Quality Scores for Next Generation Sequencing
A next-generation sequencing experiment consists of a series of discrete steps that uniquely contribute to the overall quality of a data set. Sequencing quality metrics can provide important information about the accuracy of each step in this process, including library preparation, base calling, read alignment, and variant calling. Base calling accuracy, measured by the Phred quality score (Q score), is the most common metric used to assess the accuracy of a sequencing platform. It indicates the probability that a given base is called incorrectly by the sequencer. Historically used to determine Sanger sequencing accuracy, Phred originated as an algorithmic approach that considered Sanger sequencing metrics, such as peak resolution and shape, and linked them to known sequence accuracy through large multivariate lookup tables. This method proved to be highly accurate across a range of sequencing chemistries and instruments, making it the quality scoring standard for commercial sequencing technologies. While next-generation sequencing metrics vary from those of Sanger sequencing (e.g., no electropherogram peak heights), the process of generating a Phred quality scoring scheme is largely the same. Parameters relevant to a particular sequencing chemistry are analyzed for a large empirical data set of known accuracy. The resulting quality score lookup tables are used to calculate a quality score for de novo next-generation sequencing data (in real time on Illumina platforms), possessing an equivalent meaning to the historical metrics familiar to most Sanger sequencing users.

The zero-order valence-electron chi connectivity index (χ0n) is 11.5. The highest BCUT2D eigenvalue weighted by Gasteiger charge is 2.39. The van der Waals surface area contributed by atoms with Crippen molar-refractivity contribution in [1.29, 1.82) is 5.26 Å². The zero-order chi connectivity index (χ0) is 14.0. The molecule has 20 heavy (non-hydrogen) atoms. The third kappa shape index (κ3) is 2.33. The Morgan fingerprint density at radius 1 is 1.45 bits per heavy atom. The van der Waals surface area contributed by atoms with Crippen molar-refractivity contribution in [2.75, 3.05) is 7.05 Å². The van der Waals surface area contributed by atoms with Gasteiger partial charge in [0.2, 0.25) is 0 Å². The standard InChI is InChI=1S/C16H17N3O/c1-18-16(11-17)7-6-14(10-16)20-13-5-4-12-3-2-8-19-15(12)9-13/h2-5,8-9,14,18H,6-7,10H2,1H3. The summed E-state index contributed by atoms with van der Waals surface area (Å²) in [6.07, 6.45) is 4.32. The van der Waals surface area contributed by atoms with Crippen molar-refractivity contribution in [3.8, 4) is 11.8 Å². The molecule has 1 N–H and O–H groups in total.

Calculating Phred Quality Scores
Q scores are defined as a property that is logarithmically related to the base calling error probabilities (P).
Q = − 10 log10 P
For example, if Phred assigns a Q score of 30 (Q30) to a base, this is equivalent to the probability of an incorrect base call 1 in 1000 times (Table 1). This means that the base call accuracy (i.e., the probability of a correct base call) is 99.9%. A lower base call accuracy of 99% (Q20) will have an incorrect base call probability of 1 in 100, meaning that every 100 bp sequencing read will likely contain an error. When sequencing quality reaches Q30, virtually all of the reads will be perfect, having zero errors and ambiguities. This is why Q30 is considered a benchmark for quality in next-generation sequencing. By comparison, Sanger sequencing systems generally produce base call accuracy of ~99.4%, or ~Q20. Low Q scores can increase false-positive variant calls, which can result in inaccurate conclusions and higher costs for validation experiments.
Illumina Data Quality